Journal of Experimental Criminology

, Volume 15, Issue 1, pp 87–101 | Cite as

Police vehicles as symbols of legitimacy

  • Rylan SimpsonEmail author



To experimentally evaluate the effects of police vehicle types and esthetics on participants’ perceptions of police officers.


Using participant data (N = 307) from the Police Officer Perception Project (Simpson 2017), I experimentally assess the effects of police vehicles on perceptions of police officers. Specifically, I evaluate the impact of presenting officers in marked police vehicles (black and white versus white and blue), unmarked police vehicles, and unrelated (or civilian) police vehicles on perceptions of them as aggressive, approachable, friendly, respectful, and accountable.


Police officers are perceived differently when occupying different types and colors of police vehicles. For example, officers are generally perceived more favorably when occupying marked police vehicles than when occupying non-marked police vehicles. When occupying marked police vehicles, officers are generally perceived more favorably when such vehicles have a black and white color scheme than a white and blue color scheme.


Police vehicle types and esthetics impact perceptions of police officers in significant and meaningful ways. Like uniforms, police vehicles can be important symbols of legitimacy which exude presence and nonverbally communicate philosophies and intentions to the public. Police departments may tailor the perceived intentions of their motorized patrols by strategically manipulating the appearance of their vehicles.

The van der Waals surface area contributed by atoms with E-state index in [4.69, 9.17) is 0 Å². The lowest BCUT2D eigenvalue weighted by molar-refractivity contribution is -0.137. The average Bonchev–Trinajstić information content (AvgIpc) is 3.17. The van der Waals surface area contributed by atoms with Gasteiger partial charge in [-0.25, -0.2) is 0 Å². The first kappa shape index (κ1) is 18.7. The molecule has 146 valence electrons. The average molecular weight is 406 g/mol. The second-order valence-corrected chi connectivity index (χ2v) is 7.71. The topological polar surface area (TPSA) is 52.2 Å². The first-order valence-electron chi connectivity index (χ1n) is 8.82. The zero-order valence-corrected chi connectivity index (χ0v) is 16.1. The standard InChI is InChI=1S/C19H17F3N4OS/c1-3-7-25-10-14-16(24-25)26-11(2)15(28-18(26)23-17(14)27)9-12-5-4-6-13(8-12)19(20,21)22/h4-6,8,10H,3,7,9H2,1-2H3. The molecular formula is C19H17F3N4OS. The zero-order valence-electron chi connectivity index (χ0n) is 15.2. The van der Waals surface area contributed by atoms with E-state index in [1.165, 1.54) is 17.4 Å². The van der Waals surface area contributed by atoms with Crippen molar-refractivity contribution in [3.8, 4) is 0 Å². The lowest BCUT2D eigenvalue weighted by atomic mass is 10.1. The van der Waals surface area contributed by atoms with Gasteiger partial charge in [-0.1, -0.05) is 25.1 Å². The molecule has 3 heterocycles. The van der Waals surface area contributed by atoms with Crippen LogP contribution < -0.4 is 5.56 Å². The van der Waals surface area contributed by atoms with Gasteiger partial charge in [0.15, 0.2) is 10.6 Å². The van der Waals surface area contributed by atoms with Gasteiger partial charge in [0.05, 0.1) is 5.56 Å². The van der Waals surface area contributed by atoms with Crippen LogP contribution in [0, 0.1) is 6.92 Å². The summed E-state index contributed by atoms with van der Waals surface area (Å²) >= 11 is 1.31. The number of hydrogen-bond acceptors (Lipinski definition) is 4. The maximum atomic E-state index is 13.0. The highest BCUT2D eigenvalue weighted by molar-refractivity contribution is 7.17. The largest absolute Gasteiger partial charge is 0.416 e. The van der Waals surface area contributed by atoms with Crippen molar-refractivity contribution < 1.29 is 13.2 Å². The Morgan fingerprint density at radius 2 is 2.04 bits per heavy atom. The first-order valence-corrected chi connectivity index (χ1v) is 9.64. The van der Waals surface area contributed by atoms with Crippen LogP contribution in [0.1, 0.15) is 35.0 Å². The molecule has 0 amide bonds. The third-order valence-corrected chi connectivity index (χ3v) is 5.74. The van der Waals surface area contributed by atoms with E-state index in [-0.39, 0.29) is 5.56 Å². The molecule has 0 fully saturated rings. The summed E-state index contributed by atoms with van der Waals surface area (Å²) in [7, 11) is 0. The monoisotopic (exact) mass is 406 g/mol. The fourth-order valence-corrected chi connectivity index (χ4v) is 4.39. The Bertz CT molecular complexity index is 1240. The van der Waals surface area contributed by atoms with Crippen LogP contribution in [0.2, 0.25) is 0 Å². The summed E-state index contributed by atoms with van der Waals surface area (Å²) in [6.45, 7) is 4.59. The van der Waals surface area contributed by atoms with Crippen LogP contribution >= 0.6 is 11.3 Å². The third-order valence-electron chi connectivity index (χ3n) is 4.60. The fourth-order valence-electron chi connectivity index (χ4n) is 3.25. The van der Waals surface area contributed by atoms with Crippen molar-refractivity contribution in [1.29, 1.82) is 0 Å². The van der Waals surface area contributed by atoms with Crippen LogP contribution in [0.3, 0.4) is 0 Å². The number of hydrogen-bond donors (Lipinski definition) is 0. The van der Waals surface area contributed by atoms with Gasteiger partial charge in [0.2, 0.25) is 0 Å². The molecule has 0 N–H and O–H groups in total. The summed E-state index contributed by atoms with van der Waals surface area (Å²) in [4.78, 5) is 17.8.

Experimental criminology Legitimacy Motorized patrol Perceptions of police Police cars Policing Procedural justice Vehicles 



The author would like to thank John Hipp and Michael Gottfredson for their feedback on this manuscript; Tam Vu for his help running participants for this project; and David Maggard Jr., Mike Hamel, Julia Engen, Tim Knight, and the many officers and support staff from the Irvine and Newport Beach Police Departments for sharing their time and equipment in order to make this project possible. The author would also like to thank the editorial team and anonymous reviewers for their helpful comments regarding this manuscript.

Compliance with ethical standards

Ethical approval

All procedures performed in studies involving human participants were in accordance with the ethical standards of the institutional and/or national research committee and with the 1964 Helsinki declaration and its later amendments or comparable ethical standards.

Conflict of interest

The author declares that he has no conflict of interest.

Supplementary material

11292_2018_9343_MOESM1_ESM.pdf (173 kb)
ESM 1 (PDF 173 kb)


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Copyright information

© Springer Nature B.V. 2018

Authors and Affiliations

  1. 1.Department of Criminology, Law and SocietyUniversity of California, IrvineIrvineUSA

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